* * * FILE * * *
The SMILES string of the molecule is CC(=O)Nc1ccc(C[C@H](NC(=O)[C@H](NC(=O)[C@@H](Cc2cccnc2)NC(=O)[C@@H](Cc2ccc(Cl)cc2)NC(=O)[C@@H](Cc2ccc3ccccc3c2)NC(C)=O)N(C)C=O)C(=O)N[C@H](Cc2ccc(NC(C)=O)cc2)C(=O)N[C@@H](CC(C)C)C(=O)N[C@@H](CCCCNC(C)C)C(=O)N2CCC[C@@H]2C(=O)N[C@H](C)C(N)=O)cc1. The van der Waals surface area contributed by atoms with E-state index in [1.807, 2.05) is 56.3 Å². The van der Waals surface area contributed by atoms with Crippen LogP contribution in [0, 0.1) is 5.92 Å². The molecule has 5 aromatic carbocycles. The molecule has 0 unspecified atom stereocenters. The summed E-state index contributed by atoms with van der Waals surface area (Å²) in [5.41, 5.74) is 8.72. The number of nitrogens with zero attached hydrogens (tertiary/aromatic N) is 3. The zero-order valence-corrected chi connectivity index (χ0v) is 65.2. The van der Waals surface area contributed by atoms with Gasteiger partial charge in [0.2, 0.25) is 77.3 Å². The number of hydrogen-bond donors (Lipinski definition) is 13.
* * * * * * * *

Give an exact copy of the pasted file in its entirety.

The SMILES string of the molecule is CC(=O)Nc1ccc(C[C@H](NC(=O)[C@H](NC(=O)[C@@H](Cc2cccnc2)NC(=O)[C@@H](Cc2ccc(Cl)cc2)NC(=O)[C@@H](Cc2ccc3ccccc3c2)NC(C)=O)N(C)C=O)C(=O)N[C@H](Cc2ccc(NC(C)=O)cc2)C(=O)N[C@@H](CC(C)C)C(=O)N[C@@H](CCCCNC(C)C)C(=O)N2CCC[C@@H]2C(=O)N[C@H](C)C(N)=O)cc1. The van der Waals surface area contributed by atoms with E-state index in [1.807, 2.05) is 56.3 Å². The van der Waals surface area contributed by atoms with Crippen LogP contribution in [0, 0.1) is 5.92 Å². The molecule has 5 aromatic carbocycles. The molecule has 0 unspecified atom stereocenters. The summed E-state index contributed by atoms with van der Waals surface area (Å²) in [5.41, 5.74) is 8.72. The number of nitrogens with zero attached hydrogens (tertiary/aromatic N) is 3. The zero-order valence-corrected chi connectivity index (χ0v) is 65.2. The van der Waals surface area contributed by atoms with Gasteiger partial charge in [0.2, 0.25) is 77.3 Å². The number of hydrogen-bond donors (Lipinski definition) is 13.